- 1966 BA Hofstra University, Hempstead, NY
- 1970 Three-year Public Health Service Fellowship, NIMH
- 1970-1971 Clinical Internship, Montefiore Hospital and Medical Center, Bronx, NY
- 1973 Ph.D. Yeshiva University, New York, NY
- 1974 Post-doctoral Fellowship in Neurophysiology, Albert Einstein College of Medicine and Montefiore Hospital and Medical Center, Bronx, NY
- 1974-1976 Post-doctoral Fellowship in Clinical Psychology, Austen Riggs Center, Stockbridge, MA
- 1976-1978 Advances post-doctoral Fellowship in Clinical Psychology, Austen Riggs Center, Stockbridge, MA
- 1978-1982 Staff Psychologist, Austen Riggs Center, Stockbridge, MA
I received my B.A. from Hofstra University in 1966 and my Ph.D. from Yeshiva University’s Ferkauf Graduate School of Humanities and Social Sciences in New York City in 1973. As a graduate student I was awarded a three-year Public Health Service Fellowship from the National Institute of Health. Following the completion of my course work, I did my Clinical Internship at Montefiore Hospital and Medical Center, Bronx New York from 1970-1971. Upon completion of my clinical internship I was awarded a Postdoctoral Fellowship in Neurophysiology at the Albert Einstein College of Medicine and Montefiore Hospital and Medical Center, Bronx New York from 1971-1974. During my tenure as a Postdoctoral Fellow I was able to maintain a full clinical caseload to add to my previous experience. I recall at this time that a senior member of the department made a comment to the effect that it takes about ten years to make a good clinician. I took this to heart because it made sense to me and decided to pursue postdoctoral training in clinical psychology.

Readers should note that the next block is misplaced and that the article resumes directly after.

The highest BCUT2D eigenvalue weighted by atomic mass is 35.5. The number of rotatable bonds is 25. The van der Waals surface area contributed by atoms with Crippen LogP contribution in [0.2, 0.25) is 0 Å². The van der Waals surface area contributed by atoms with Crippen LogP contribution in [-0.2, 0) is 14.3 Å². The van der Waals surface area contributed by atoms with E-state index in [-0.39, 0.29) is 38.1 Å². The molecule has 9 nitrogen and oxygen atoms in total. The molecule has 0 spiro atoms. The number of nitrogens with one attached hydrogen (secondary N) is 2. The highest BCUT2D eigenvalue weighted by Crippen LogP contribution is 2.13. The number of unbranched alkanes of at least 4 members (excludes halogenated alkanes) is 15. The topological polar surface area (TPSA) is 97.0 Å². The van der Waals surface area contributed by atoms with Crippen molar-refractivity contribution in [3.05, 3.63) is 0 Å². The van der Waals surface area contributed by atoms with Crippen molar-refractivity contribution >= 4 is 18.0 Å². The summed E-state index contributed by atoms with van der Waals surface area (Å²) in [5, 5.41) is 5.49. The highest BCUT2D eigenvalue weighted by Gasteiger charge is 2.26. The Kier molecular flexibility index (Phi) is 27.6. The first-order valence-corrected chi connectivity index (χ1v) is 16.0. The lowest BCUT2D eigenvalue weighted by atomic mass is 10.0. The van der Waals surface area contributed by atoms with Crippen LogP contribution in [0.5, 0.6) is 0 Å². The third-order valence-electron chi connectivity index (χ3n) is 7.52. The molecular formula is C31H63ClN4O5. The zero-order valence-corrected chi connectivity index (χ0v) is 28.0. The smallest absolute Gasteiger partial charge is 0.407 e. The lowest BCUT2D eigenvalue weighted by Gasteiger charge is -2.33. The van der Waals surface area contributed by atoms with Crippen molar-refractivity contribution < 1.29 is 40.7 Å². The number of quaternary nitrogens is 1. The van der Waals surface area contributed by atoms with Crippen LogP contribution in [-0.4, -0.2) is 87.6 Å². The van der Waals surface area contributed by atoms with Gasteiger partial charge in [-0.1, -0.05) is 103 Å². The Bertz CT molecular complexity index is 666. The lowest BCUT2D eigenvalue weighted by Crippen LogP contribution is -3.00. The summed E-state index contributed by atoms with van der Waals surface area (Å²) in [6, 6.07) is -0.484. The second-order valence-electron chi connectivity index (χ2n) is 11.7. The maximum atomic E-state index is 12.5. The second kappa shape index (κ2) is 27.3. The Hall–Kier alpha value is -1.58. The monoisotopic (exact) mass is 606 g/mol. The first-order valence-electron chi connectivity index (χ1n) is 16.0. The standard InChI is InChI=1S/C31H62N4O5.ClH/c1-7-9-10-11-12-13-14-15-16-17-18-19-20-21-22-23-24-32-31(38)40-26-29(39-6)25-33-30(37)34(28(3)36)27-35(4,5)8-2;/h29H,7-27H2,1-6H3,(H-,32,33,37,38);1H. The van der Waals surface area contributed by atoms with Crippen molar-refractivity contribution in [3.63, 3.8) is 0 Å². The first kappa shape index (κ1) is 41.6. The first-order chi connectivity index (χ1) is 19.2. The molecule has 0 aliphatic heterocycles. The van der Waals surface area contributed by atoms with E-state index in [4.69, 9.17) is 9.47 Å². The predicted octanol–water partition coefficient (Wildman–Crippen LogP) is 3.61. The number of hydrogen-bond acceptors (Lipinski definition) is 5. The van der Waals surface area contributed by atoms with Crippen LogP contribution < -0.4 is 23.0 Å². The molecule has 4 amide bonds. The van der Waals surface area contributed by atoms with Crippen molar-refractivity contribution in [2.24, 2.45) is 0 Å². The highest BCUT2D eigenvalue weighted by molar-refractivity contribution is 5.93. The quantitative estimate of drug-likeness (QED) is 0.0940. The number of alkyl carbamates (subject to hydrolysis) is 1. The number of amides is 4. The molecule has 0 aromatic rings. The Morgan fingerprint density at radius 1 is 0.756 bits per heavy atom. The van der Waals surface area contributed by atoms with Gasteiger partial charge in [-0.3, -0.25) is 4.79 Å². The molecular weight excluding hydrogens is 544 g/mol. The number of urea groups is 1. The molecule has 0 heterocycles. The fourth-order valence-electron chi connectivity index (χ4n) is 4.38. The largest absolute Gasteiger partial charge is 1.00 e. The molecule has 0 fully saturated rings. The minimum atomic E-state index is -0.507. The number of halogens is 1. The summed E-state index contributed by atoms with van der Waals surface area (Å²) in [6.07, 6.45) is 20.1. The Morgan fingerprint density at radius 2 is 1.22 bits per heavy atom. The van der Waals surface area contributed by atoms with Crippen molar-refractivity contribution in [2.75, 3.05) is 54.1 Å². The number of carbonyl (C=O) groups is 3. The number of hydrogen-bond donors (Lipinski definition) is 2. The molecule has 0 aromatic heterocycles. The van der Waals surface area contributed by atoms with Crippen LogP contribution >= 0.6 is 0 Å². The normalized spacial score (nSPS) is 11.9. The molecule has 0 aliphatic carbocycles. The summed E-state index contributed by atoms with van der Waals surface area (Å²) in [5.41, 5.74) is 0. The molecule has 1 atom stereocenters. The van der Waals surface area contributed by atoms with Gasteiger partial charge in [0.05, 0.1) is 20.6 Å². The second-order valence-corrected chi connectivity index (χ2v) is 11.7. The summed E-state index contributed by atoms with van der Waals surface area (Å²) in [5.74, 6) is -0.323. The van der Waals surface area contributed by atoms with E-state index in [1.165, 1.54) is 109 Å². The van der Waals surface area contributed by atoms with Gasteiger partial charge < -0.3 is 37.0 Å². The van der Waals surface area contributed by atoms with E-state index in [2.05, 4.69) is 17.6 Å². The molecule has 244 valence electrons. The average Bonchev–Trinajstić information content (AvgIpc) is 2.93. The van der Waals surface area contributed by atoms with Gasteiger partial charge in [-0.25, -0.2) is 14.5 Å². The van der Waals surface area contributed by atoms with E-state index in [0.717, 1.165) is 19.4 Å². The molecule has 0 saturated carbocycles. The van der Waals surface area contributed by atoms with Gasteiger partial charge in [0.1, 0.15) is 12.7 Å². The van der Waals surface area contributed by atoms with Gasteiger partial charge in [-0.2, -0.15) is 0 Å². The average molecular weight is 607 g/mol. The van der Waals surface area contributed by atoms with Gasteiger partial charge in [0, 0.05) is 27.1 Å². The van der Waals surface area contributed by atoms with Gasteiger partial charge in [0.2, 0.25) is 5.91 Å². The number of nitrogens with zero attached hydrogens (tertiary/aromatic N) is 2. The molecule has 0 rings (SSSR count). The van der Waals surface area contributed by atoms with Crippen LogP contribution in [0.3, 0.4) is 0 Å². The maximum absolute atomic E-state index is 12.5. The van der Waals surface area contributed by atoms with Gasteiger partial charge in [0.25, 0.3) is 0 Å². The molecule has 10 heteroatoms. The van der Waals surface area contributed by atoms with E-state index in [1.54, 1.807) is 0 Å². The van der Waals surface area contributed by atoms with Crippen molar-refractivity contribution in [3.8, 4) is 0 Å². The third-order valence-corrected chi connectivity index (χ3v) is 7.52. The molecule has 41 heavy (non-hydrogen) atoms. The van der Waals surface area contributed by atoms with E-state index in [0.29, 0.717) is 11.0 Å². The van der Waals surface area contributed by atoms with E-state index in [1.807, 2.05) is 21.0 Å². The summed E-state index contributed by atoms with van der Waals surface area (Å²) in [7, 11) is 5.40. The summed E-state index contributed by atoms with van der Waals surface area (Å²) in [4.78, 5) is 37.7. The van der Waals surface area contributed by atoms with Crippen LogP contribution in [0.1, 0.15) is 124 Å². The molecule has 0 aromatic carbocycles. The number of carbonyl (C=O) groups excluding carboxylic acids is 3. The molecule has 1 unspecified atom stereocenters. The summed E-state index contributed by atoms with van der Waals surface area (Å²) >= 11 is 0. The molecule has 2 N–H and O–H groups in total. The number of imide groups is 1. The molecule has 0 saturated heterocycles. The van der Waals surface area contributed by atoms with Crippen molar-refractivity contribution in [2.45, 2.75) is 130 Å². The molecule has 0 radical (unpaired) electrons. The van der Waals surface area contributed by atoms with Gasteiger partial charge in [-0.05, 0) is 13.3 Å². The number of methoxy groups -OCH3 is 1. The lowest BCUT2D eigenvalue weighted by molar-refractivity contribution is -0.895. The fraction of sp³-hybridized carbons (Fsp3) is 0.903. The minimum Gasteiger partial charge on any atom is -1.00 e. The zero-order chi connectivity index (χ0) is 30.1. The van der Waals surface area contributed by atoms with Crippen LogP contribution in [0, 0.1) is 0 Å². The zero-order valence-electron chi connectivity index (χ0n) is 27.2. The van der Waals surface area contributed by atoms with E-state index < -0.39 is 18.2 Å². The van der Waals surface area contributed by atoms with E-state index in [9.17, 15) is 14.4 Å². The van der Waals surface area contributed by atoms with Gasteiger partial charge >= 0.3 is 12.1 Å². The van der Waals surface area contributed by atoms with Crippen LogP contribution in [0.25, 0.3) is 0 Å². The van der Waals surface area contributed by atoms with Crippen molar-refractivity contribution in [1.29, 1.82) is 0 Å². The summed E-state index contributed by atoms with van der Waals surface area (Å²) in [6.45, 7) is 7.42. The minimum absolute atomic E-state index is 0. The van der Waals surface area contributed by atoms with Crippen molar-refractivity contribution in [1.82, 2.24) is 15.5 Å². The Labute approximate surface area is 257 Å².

I applied to and was accepted as a Postdoctoral Fellow in Clinical Psychology at the Austen Riggs Center in Stockbridge, Massachusetts from 1974-1976. For those of you who might not know, the Austen Riggs Center was and remains one of the finest private mental health facilities in the country. What is unique to Austen Riggs is that it is a completely open psychiatric hospital. What this means is that patients dress in street clothes and come and go as they please without passes or permission. There are no locked units. It is as close to independent living under supervision (perhaps a bit of an oxymoron) as possible. Medications were used sparingly and only when deemed clinically necessary. Patients were seen 4 to 5 hours weekly in a caseload could be as high as five inpatients. The work was intense and the learning curve steep. Unlike other psychiatric institutions, we lacked the physical restraints and intimidations that could force compliance so you really had to learn how to talk and to listen. At the completion of my two-year Postdoctoral Fellowship in Clinical Psychology I applied for a two-year Advanced Postdoctoral Fellowship in Clinical Psychology from 1976 – 1978.